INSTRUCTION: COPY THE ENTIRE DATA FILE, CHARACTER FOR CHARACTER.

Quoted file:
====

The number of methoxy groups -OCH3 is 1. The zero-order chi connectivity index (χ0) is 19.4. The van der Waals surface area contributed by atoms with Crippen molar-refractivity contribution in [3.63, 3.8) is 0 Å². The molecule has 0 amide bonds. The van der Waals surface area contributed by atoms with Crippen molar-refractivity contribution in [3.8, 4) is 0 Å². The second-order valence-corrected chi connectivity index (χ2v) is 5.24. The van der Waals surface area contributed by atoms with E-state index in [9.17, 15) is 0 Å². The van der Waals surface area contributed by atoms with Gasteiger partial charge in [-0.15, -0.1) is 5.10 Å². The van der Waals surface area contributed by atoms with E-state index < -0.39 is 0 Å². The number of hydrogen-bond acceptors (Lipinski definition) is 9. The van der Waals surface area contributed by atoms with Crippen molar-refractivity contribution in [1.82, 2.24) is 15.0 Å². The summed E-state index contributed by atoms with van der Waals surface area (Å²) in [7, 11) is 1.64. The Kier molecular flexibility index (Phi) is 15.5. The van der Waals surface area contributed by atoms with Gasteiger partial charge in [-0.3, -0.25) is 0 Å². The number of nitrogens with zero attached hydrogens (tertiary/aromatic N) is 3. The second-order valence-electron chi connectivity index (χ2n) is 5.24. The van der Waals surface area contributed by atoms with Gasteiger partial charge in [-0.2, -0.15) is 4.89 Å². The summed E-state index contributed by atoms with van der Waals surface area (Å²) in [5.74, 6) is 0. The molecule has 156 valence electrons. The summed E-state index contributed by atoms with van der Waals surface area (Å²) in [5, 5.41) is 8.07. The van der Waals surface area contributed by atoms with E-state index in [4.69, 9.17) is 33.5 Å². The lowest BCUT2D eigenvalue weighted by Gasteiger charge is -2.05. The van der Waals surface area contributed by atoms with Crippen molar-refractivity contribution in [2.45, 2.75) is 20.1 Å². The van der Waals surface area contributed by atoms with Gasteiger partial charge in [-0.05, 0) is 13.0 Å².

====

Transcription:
The number of methoxy groups -OCH3 is 1. The zero-order chi connectivity index (χ0) is 19.4. The van der Waals surface area contributed by atoms with Crippen molar-refractivity contribution in [3.63, 3.8) is 0 Å². The molecule has 0 amide bonds. The van der Waals surface area contributed by atoms with Crippen molar-refractivity contribution in [3.8, 4) is 0 Å². The second-order valence-corrected chi connectivity index (χ2v) is 5.24. The van der Waals surface area contributed by atoms with E-state index in [9.17, 15) is 0 Å². The van der Waals surface area contributed by atoms with Gasteiger partial charge in [-0.15, -0.1) is 5.10 Å². The van der Waals surface area contributed by atoms with E-state index < -0.39 is 0 Å². The number of hydrogen-bond acceptors (Lipinski definition) is 9. The van der Waals surface area contributed by atoms with Crippen molar-refractivity contribution in [1.82, 2.24) is 15.0 Å². The summed E-state index contributed by atoms with van der Waals surface area (Å²) in [7, 11) is 1.64. The Kier molecular flexibility index (Phi) is 15.5. The van der Waals surface area contributed by atoms with Gasteiger partial charge in [-0.3, -0.25) is 0 Å². The number of nitrogens with zero attached hydrogens (tertiary/aromatic N) is 3. The second-order valence-electron chi connectivity index (χ2n) is 5.24. The van der Waals surface area contributed by atoms with Gasteiger partial charge in [-0.2, -0.15) is 4.89 Å². The summed E-state index contributed by atoms with van der Waals surface area (Å²) in [5.74, 6) is 0. The molecule has 156 valence electrons. The summed E-state index contributed by atoms with van der Waals surface area (Å²) in [5, 5.41) is 8.07. The van der Waals surface area contributed by atoms with E-state index in [4.69, 9.17) is 33.5 Å². The lowest BCUT2D eigenvalue weighted by Gasteiger charge is -2.05. The van der Waals surface area contributed by atoms with Crippen molar-refractivity contribution in [2.45, 2.75) is 20.1 Å². The van der Waals surface area contributed by atoms with Gasteiger partial charge in [-0.05, 0) is 13.0 Å².